As COVID-19 spread across the globe like wild fire, many of its effects – including an economic downturn and emerging disputes risks – are being felt across markets.
In our recent report (PDF), we explore the key litigation risks emerging from the COVID-19 crisis in the US, Europe, the Middle East and Asia.
In this post, we highlight further some of the risk areas, in particular in insolvency/bankruptcy, contractual claims and M&A disputes, as they might transpire in Asia.
We are already witnessing an increase in insolvencies and bankruptcy actions in Asia (although not as much as in other jurisdictions), and we expect to see a rise over the next 12 to 18 months and possibly beyond.
Corporate debt in the region has been spurred on by years of low interest rates, which caused debt to double to $32tn between the 2008 global financial crisis and 2019. This is now resulting in defaults on loans across industries.
In China, as we see continuing attempts to shift supply chains out of China to other countries in the region, the South China Morning Post reports that approximately 460,000 Chinese firms shut down amid fallout from the COVID-19 crisis during the first quarter of 2020, with a 29 per cent drop in the number of new firms registered and established between January and March 2020 compared to the same period last year.
In terms of cross-border insolvency, overseas creditors of PRC companies might want to take note of the recent findings by the Hong Kong and New York courts that foreign creditors could not enforce bankruptcy claims against PRC companies’ overseas assets, but instead would have to resort to onshore insolvency proceedings.
In light of the economic impact brought about by the social unrest followed by the COVID-19 crisis, the Hong Kong government has announced plans for a 'corporate rescue bill'. The bill, which was first mooted in 1996, will consist of a Chapter 11-style provision to shield debt-stricken companies from hostile acts, by giving debtors a six-month moratorium designed to allow them to reorganise their finances and rehabilitate.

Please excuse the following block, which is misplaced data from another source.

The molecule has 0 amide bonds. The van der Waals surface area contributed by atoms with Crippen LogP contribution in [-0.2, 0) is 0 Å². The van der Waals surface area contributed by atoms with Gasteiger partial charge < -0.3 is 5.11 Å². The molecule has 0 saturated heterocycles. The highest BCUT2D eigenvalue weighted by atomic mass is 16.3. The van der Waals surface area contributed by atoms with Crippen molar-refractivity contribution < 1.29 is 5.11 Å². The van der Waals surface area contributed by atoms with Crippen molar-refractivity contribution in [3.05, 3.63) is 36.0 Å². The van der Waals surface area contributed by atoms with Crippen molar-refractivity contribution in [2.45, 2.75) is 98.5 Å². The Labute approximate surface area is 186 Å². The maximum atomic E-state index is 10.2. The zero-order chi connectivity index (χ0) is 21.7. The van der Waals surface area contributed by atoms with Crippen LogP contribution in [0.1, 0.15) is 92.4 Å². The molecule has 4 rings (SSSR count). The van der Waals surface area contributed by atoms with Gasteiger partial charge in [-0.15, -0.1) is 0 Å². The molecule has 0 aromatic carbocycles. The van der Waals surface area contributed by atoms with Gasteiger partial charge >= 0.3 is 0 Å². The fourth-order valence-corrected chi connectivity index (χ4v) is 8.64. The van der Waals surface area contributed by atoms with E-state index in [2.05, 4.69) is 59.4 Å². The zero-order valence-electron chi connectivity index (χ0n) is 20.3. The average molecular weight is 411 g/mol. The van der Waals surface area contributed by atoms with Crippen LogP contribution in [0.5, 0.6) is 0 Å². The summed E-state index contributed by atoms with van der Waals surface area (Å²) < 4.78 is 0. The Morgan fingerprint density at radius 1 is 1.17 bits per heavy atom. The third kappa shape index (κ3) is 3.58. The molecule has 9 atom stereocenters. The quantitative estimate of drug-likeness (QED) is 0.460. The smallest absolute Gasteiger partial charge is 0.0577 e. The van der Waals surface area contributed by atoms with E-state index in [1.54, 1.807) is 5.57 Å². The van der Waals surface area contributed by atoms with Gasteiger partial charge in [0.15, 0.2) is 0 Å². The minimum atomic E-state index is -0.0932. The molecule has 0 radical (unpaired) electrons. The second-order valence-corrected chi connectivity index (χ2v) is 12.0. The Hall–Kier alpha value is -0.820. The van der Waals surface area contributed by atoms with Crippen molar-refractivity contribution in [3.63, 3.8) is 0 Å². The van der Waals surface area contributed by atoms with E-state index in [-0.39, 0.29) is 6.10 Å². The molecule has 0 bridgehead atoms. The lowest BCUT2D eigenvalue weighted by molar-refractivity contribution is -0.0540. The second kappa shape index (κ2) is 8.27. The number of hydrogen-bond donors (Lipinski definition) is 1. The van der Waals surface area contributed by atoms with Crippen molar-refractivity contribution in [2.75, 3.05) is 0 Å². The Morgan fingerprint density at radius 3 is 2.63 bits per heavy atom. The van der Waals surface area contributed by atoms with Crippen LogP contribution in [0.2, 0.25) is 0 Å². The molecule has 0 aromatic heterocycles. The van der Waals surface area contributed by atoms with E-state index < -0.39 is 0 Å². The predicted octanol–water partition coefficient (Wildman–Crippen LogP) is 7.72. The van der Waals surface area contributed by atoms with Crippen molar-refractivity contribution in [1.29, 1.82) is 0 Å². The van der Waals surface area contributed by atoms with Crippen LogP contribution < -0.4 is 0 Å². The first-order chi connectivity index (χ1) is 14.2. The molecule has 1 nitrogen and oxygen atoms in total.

Similar to measures taken by governments around the world, the Singapore and India governments have acted in an attempt to ease the number of insolvency/bankruptcy filings by increasing the monetary threshold required to petition for an insolvency, and extending the time period for seeking to satisfy or set aside a statutory demand. In Singapore, directors would also be offered welcome reprieve from liabilities over transactions executed and debts incurred while the business is insolvent.
With the rapid increase in force majeure declarations, a rise in the number of disputes in the region could be expected (although not yet having materialised). We have observed in many jurisdictions, however, that where businesses are both receiving and issuing force majeure notices, counterparties are making attempts to amicably resolve contractual performance issues rather than turning to arbitration or litigation.
In China, the government has issued thousands of 'certificates' declaring that failures of performance are excused by force majeure. The value of these certificates outside the PRC courts however is likely to be limited; they may provide strong evidence for a force majeure defence, but are unlikely to be determinative in themselves.
Other jurisdictions, such as Singapore, have passed new rules that aim to offer temporary relief to businesses and individuals who are not able to fulfill their contractual obligations due to COVID-19.
Where obligations within a supply chain are governed by law from different jurisdictions, disputes are more likely, since different legal systems might afford different treatments towards doctrines such as force majeure, frustration, and change in circumstances.
Parties would be well advised to rethink their contract strategy and to re-examine various contractual clauses in order to safeguard their positions in future disputes arising from the COVID-19 crisis.
With respect to M&A disputes, we anticipate Asia will see similar trends as we are seeing in the US and Europe, with possible disputes concerning parties’ satisfaction of the closing conditions.
On the broader M&A climate in Asia, we have witnessed a drop in M&A activities in the region in Q1 2020, with Japan being the only market that has seen a year-on-year growth for the same period. However, with COVID-19 and the postponement of the Tokyo Olympics, it remains to be seen how the country’s economy and M&A activities might be affected.
On the other hand, we expect to see an increase in the distressed M&A market, with cash-rich investors looking for opportunistic deals as COVID-19 is gradually brought under control in Asia.
Also, as parties seek to include specific terms in their deals that address COVID-19-related risks, it remains to be seen whether another wave of disputes might arise out of such new contractual language.
To put all of this in perspective, Freshfields has asked its attorneys, and its clients, the simple question: in terms of disputes, what comes next? Our report – which can be downloaded here (PDF) – summarizes the key disputes trends we’re seeing around the world.
See here for related posts in this series.